# Pardon Me, Got the Time?

## Rolling blackouts tie production in knots

If you're an engineer, your reply just might be, "Sure. You want that in binary?" Let's face it, we tech types love clocks: LED, LCD, nixie, analog, GPS, radio synchronized, even atomic. So IEEE Spectrum picked out a few gems for your mantelpiece.

Take the Powers of 2 clock from Realnerds (http://www.realnerds.com). This clock will confound your nontechie friends while bringing a smile of recognition to every programmer you know. No numbers here, just six columns of LEDs, one column for each digit marking the hours, minutes, and seconds, in blue (US \$22.98) [see photo, " Bit By Bit"] or red (\$19).

As the seconds tick off, the resulting pattern is enigmatic to anyone not familiar with the code, which is binary-coded decimal. Read upward from the bottom of a column, each LED represents 1, 2, 4, or 8. Time is read by adding (quickly) the values of the lighted bits in each column. For example, the time on the clock in the photo is 02:26:52. (The columns representing the tens of minutes and hours need only reach 5, so 3 bits are sufficient. Likewise, the first column needs 2 bits to represent 0, 1, or 2.)

It sounds baffling but really isn't; my nontechie brother, who didn't even realize the thing was a clock when he first saw it, got the hang of reading it in about 2 minutes and fell in love with it. The constantly changing pattern is mesmerizing, though it can be distracting because of the high brightness of the LEDs. It's a nice effect on a bookshelf in the den, but you probably won't want to put this clock over your TV or anywhere in your bedroom. Still, it's a cool clock.

If you're over 40, you probably remember nixie tubes, the pre-LED vacuum-tube readout in wide use through the 1960s [see "New Life for Nixies," Spectrum, June 2002]. With their neon-orange glow and rounded, fully formed digits, nixies have an elegant look. Though the tubes are no longer being made, surplus stocks permit the manufacture of small quantities of nixie products.

Jeff Thomas at Resonant Instruments LLC, in Mesa, Ariz., blends modern technology with the nixie tube, with his NixiChron clock (\$499; http://www.amug.org/~jthomas/clockpage.html) [see photo, " Back to the Future"]. Its anodized metal base and bare tubes are geek-chic, and the tiny Global Positioning System receiver that plugs into the back keeps it accurate anywhere in the world. An included extension cable lets you put the GPS module on your windowsill or even outside, but I had no trouble picking up the satellite signals at my desk.

The clock's menu offers all kinds of options, including a scrolling display of temperature from a built-in thermometer and latitude/longitude coordinates. It's a truly classy timepiece and my favorite of the bunch.

Another, but very different, nixie clock is the GeekKlok from Zetalink Technology (http://www.zetalink.biz) [see photo, " Segments of Orange"]. The nixies used in this kit are segmented in 16 straight lines, so various fonts and simple animations can be presented. The effect can be bizarre, with some fonts (including Klingon from "Star Trek"!) unreadable to anything but the trained eye. An internal crystal oscillator provides the time base, with correction once a day from the ac power line's frequency.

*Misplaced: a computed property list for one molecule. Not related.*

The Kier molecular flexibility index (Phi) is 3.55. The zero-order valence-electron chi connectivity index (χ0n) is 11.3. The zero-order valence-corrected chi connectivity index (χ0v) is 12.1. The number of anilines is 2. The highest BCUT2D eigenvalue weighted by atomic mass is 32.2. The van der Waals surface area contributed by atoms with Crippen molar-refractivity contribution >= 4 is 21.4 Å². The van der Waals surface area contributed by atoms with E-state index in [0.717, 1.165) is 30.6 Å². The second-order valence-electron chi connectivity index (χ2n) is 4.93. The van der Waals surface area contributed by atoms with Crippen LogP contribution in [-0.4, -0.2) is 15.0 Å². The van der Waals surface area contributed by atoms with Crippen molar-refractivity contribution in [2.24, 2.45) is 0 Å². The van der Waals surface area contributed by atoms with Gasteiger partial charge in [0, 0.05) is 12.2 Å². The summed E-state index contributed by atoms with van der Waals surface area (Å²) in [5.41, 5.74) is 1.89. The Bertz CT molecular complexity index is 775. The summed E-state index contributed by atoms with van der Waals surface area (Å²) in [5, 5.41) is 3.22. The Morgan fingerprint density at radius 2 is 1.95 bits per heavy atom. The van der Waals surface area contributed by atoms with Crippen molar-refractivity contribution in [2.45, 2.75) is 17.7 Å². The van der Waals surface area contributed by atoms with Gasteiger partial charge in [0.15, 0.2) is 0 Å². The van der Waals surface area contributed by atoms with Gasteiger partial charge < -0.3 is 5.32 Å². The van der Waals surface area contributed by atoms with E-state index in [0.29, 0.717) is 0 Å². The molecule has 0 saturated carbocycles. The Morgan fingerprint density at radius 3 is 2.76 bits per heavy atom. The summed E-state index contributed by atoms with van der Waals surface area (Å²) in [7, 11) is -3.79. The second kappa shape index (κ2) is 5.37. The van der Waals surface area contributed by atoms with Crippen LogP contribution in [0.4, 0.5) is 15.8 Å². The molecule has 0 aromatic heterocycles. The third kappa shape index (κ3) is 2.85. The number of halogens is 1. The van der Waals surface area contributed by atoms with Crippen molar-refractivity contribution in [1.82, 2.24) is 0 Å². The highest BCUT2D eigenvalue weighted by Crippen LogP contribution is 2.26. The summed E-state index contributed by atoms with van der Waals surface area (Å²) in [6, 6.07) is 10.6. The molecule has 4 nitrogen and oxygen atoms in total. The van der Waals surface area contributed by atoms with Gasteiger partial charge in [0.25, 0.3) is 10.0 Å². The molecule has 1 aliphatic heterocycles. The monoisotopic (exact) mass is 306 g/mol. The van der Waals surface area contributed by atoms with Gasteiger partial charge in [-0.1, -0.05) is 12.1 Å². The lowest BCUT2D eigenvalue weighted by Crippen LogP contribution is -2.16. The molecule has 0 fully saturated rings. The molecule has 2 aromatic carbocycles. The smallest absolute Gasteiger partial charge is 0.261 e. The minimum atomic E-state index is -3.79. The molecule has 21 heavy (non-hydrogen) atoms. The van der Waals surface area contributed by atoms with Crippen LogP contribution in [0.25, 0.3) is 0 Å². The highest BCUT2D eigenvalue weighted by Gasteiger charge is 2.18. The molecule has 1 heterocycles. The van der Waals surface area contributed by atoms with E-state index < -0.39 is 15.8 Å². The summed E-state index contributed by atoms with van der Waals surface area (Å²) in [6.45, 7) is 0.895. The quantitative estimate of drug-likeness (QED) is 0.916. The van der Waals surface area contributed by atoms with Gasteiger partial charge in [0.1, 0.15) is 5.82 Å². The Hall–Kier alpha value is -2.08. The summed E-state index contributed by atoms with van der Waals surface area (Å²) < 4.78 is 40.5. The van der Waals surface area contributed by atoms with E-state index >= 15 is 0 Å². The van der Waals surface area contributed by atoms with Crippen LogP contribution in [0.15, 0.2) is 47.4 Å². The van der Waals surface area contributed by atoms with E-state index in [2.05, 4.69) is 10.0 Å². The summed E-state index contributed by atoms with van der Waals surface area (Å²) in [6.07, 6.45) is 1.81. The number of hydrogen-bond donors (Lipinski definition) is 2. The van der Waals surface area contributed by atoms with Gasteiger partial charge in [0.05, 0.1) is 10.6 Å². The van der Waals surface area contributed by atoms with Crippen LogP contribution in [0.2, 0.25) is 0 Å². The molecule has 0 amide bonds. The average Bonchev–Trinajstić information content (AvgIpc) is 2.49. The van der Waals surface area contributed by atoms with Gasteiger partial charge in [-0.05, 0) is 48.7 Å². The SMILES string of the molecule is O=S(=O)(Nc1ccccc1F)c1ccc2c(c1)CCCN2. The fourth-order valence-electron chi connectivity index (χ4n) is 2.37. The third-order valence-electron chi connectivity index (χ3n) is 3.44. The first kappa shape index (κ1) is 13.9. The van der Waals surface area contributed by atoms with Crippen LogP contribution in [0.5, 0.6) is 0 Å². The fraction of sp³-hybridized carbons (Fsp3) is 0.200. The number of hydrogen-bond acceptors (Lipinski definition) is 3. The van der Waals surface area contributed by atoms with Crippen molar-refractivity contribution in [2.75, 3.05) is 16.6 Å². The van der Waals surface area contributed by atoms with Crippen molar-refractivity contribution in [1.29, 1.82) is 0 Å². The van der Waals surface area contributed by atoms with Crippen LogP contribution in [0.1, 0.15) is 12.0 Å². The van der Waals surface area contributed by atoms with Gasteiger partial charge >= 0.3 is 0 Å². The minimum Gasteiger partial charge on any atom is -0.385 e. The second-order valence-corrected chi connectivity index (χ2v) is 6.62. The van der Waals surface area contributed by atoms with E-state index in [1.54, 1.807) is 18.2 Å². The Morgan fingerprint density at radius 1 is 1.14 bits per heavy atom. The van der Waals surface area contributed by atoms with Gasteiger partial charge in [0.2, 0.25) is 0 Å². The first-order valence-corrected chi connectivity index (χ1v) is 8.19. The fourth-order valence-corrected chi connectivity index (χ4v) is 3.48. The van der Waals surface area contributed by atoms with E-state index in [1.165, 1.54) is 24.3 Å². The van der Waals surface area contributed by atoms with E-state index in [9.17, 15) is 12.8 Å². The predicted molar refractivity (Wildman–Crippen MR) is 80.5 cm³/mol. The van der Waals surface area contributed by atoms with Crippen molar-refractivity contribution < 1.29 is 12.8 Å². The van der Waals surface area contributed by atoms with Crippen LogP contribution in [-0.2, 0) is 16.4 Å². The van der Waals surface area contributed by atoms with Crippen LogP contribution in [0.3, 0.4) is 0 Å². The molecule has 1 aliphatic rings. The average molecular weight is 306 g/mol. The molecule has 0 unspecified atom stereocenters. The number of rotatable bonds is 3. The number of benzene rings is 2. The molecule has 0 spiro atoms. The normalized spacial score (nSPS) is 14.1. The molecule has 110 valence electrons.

The clock also accepts a 1-pulse-per-second signal from an external timing generator, for time accuracy as good as that of the source. At \$99, the kit is a bargain, though the nixie tubes are extra and come from a different supplier, to which Zetalink refers you.

Still in the retro-look department, the Scope Clock from David Forbes at the Cathode Corner Web site (http://www.cathodecorner.com) presents the time on the face of an oscilloscope tube. Each number is drawn as a series of arcs on the 7.6-centimeter-diameter screen [see photo, " Time Scope"]. Depending on the type of external case you select--it comes in plastic or hardwood--prices for assembled versions range from \$350 to \$495, with kits available for \$50 less.

My review unit's clear plastic case is very sci-fi and makes me wish I had a spark generator to put next to it, for the full 1950s "movie mad scientist" look. Timing comes from an internal crystal, but an optional input connector allows for an external 1-pps timing source.

Using a 1-pps time source is standard in the world of atomic and GPS-derived clock systems. You don't have your own atomic clock? Well, they're not completely out of reach. You can get atomic clocks with serious accuracy at surprisingly reasonable prices.

Stanford Research Systems, in Sunnyvale, Calif., sells its FS725 Rubidium Frequency Standard for \$2495. With no time display, this isn't a clock by itself, but its 1-pps output can drive any compatible display. With estimated 20-year aging of less than 5 parts per billion, this baby should keep you on time!

A rubidium frequency standard may be darned good, but the best standards use cesium. Agilent Technologies Inc., Palo Alto, Calif., sells its 5071A Primary Frequency Standard for \$50 390, with long-term stability, the company claims, exceeding 0.01 parts per trillion. Short of exotic clocks such as the Atomic Fountains used to establish official time, that's about as good as it gets, and Agilent throws in a built-in clock display, too.

Don't have quite that much to spend on timekeeping? You can find bargains sometimes on eBay. Rubidium standard clocks, some brand new, have gone for around \$500 to \$1500, and used cesium standard clocks for \$1000 to \$2000. The surplus cesiums, though, generally have worn-out cesium tubes that won't stay frequency locked for long periods, so they aren't useful where ultimate accuracy is required.

Oops, I'm out of time!